George Romero’s “Dead” films have left quite a legacy on screen and in print. Some of the movies loosely based on that zombified universe are quite stellar (“The Dead Next Door”), while others are poor (“Return of the Living Dead”). Drew Rist’s “The Last Night” falls somewhere in between.
Dallas’ citizens, like those around the world, have become infected with some disease (possibly from space) that turns them into flesh eating zombies. No surprise there. A group of the seemingly uninfected make it to an abandoned movie theater with the help of three SWAT team members. If they can survive the night, a helicopter will pick them up on the roof the next morning. If it were that easy, though, there wouldn’t be a film, so you can expect that some of the people get killed, some are infected and later cured, and some go a little mad. As this flick takes its cue from other films in the rotting flesh world, you have the regular cast of characters, too. There’s the virginal one (Jaime Lindsey as the slowly dying Casey), the smart a*s (Jeff Hoferer), the alpha male SWAT team commando guy (Bryan Massey having a ball as Lt. Harrison), and the guy who holds it all together (Nathan Martin). That may make “The Last Night” seem like the standard zombie gore film, but Rist tosses in a few surprises that makes it worth watching.
Part of the film is shot Blair Witch Project -style through a digital camera held by the innocent bystander, Nick (Randy McDaniel). It is his character who, as an older man (Lee Banks), narrates this tale. Seeing the footage shot on Nick’s camera gives the film a realistic and almost claustrophobic feel, and there is one scene shot in a sewer tunnel that is downright scary. Other movies have used this technique to varying degrees of success, but it works here, as does the Rigor Mortis character.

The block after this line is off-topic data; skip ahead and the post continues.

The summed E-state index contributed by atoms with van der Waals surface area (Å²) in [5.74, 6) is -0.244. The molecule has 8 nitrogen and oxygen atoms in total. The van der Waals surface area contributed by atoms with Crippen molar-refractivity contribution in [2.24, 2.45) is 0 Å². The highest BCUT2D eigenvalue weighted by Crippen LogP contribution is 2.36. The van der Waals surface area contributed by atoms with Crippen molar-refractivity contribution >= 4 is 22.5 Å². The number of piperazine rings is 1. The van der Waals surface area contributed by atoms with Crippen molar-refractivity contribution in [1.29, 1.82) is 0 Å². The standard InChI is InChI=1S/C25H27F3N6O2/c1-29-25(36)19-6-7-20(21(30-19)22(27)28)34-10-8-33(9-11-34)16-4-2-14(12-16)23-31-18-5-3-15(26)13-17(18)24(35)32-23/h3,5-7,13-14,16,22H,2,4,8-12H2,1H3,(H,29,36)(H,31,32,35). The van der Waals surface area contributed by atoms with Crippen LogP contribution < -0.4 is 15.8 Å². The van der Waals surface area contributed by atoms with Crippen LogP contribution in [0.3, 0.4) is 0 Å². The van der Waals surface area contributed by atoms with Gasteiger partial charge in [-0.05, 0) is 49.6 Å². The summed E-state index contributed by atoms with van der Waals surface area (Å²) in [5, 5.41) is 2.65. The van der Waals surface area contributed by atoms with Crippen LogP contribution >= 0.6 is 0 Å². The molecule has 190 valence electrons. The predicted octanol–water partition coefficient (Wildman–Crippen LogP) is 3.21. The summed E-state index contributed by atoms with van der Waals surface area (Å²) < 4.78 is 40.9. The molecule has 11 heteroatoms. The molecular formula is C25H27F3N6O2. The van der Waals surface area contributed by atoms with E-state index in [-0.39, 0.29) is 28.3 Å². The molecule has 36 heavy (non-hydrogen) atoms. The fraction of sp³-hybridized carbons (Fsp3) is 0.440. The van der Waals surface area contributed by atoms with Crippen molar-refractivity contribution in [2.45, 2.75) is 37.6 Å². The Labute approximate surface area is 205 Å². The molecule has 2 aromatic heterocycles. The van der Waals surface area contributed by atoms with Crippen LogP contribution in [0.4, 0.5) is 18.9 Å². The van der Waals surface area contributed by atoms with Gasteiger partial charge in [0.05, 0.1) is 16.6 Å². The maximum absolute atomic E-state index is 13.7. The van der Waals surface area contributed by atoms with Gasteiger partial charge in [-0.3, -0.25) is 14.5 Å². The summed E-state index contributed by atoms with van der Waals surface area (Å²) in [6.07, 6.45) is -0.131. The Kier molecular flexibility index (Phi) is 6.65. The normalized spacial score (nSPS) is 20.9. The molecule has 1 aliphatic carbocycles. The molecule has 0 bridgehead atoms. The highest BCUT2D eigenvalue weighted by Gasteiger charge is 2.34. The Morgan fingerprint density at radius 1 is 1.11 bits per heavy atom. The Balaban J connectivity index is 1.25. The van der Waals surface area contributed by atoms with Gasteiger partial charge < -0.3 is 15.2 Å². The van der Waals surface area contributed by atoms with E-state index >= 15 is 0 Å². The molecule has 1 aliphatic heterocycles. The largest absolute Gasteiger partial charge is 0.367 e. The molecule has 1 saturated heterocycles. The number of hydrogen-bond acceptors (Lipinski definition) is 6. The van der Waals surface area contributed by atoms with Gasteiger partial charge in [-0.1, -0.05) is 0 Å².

Rigor Mortis (Robert Whitus) is an intelligent zombie, an idea only touched upon in Romero’s “Day of the Dead.” Rigor isn’t a lumbering brute who haphazardly slaps his hands on windows trying to get at the people on the other side, though. No, he’s a fast moving killing machine that actually hunts his prey, which adds an extra bit of menace to the film. If everyone’s turning into zombies, and he’s the next rung on the evolutionary ladder, we’re all about to be knee-deep in our own intestines.
“The Last Night” is a fun bit of cinema that doesn’t step too far outside the boundaries of every other Romeroesque zombie movie, which is really its only fault. As Rist shows in his other films (“The Closet Monster,” “Safe in My Own Skin,” and “Broken Sight”) included on the video copy of this feature, he can write and direct an original movie and obtain actors who can act without hamming it up. He shows great talent and intelligence as a horror director, and now all he has to do is really push the genre to its limits and perhaps obtain a wider audience by getting this film into the hands of other genre fans so that they can see what he has to offer. One can only hope he doesn’t give up before making what could be a masterpiece.